Rasmussen College Rethinking the Social Network Article Summary To improve your writing skills, first you have to identify areas that you need to work on i

Rasmussen College Rethinking the Social Network Article Summary To improve your writing skills, first you have to identify areas that you need to work on in order to make yourself a better writer. Over the first two modules, you will work on a short writing sample that you will share with your course faculty member so that he or she can identify areas for development in your writing.

For this assignment:

Click the link that follows to access and read the assigned article from the Online Library.

Diagnostic Writing Sample Article
In a Word document:
Type the article’s title and the full name of the article’s author.
Write a one sentence summary of the article’s main idea.
Submit this document as your assignment. THE REPORT
Rethinking the Social Network
The pioneering social media site is increasingly being looked at skeptically by
college-aged Americans, according to new polling data.
By Susan Milligan Senior Writer April 10, 2018, at 4:12 p.m.
A C A R P A S S E S B Y F A C E B O O K ‘ S C O R P O R A T E H E A D Q U A R T E R S I N M E N L O P A R K , C A L I F . A N EW P O L L B Y H A R V A R D
U N I V E R S I T Y ‘ S I N S T I T U T E O F P O L I T I C S S H O W S T H A T F A C E B O O K I S H E L D I N L O W R E G A R D B Y Y O U N G P E O P L E . ( J O SH
IS FACEBOOK LOSING I TS base? The social media giant is already facin g a credibility
crisis, with CEO Mark Zuckerberg (in a suit, uncharacteristically) testifying before Congress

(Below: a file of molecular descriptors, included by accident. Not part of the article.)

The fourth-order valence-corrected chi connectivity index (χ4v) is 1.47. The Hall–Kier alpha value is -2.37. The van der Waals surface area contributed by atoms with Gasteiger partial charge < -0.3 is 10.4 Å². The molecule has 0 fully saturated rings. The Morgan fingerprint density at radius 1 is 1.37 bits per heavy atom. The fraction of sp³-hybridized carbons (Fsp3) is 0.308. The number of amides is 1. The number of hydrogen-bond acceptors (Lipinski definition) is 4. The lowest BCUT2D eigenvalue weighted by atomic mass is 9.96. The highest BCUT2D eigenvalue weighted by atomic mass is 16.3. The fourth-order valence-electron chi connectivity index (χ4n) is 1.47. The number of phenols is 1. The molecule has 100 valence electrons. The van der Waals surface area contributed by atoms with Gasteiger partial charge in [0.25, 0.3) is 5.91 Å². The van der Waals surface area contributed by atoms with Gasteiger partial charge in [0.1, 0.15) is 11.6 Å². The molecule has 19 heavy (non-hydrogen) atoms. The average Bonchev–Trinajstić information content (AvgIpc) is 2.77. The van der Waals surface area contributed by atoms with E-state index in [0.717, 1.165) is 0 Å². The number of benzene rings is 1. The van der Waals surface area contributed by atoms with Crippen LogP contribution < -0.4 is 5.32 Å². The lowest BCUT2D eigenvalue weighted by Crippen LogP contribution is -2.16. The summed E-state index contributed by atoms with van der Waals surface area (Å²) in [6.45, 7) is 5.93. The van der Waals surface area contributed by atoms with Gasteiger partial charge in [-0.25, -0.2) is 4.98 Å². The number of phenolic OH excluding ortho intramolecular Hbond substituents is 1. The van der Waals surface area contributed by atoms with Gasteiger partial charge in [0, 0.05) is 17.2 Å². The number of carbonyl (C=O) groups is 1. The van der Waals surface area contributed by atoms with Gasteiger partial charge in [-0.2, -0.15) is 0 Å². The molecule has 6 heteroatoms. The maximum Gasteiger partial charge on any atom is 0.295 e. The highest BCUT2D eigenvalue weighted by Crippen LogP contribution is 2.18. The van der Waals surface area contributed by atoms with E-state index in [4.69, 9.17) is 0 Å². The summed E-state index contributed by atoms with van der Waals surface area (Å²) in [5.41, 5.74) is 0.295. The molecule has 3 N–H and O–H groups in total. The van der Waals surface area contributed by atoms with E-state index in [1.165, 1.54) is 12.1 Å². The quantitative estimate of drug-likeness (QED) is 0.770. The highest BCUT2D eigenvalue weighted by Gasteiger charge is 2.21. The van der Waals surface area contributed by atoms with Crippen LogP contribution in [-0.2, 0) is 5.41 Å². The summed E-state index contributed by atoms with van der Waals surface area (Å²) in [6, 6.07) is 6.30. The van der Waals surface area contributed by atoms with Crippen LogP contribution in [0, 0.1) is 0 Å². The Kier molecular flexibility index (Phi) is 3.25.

amid complaints that Facebook violated the privacy of its users and allowed the site to be
used for fake news and Russian -bot disinformation.
[ R E AD : Are Google and Facebook Monopolies? ]
But a new poll by Harvard University’s Institute of Politics shows that the site is held in low
regard by young people. The poll of 18 -29-year-olds found that 27 percent of respondents
trust Facebook to “do the right thing” all or most of the time. Twitter, President Don ald
Trump’s communications vehicle of choice, clocked in with the same low trust level.
The poll, the IOP’s 35th biennial national survey of young people, was conducted before
the revelations that the London -based elections consultant Cambridge Analytica had
harvested personal information of Facebook users in an alleged effort to influence U. S.
elections and the British Brexit vote, said John Della Volpe, director of the poll.
Both Amazon and Google got higher marks for good behavior than the social media sites,
with 45 percent counting on the online retailer to do the right thing all or most of the time,
and 44 percent sharing that view about the Internet search engine.
“Amazon is where we buy things, and Google is where we find things,” Della Volpe said.
But Facebook, is being viewed with increasing skepticism by young people who worry that
their personal information is being collected to sell them things, said Teddy Landis, a 20 year-old Harvard sophomore who is student chairman of the Harvard Public Opinion
“This generation is becoming more in tune with privacy, not being as willing to give up their
information” as they once were, said freshman W ill Matheson, a member of the opinion
project. “They connect that fear to Facebook.”
Facebook began in the early 2000s at Harvard, where then -student Mark Zuckerberg
started “Facemash” (often described as a Harvard “hot -or-not” site) and turned it into a
multibillion-dollar site where “friends” could share news and photos, as well as personal
profile information.
The site came to play an important role in campaigns and elections. Barack Obama’ s
campaign, for example, found that getting endorsed and mentioned in Facebook messages
was often more effective than paying for TV campaign ads, since voters were more likely to
trust information from someone they knew than from a professionally produced campaign
[ R E AD : The Kids Are Not All Right ]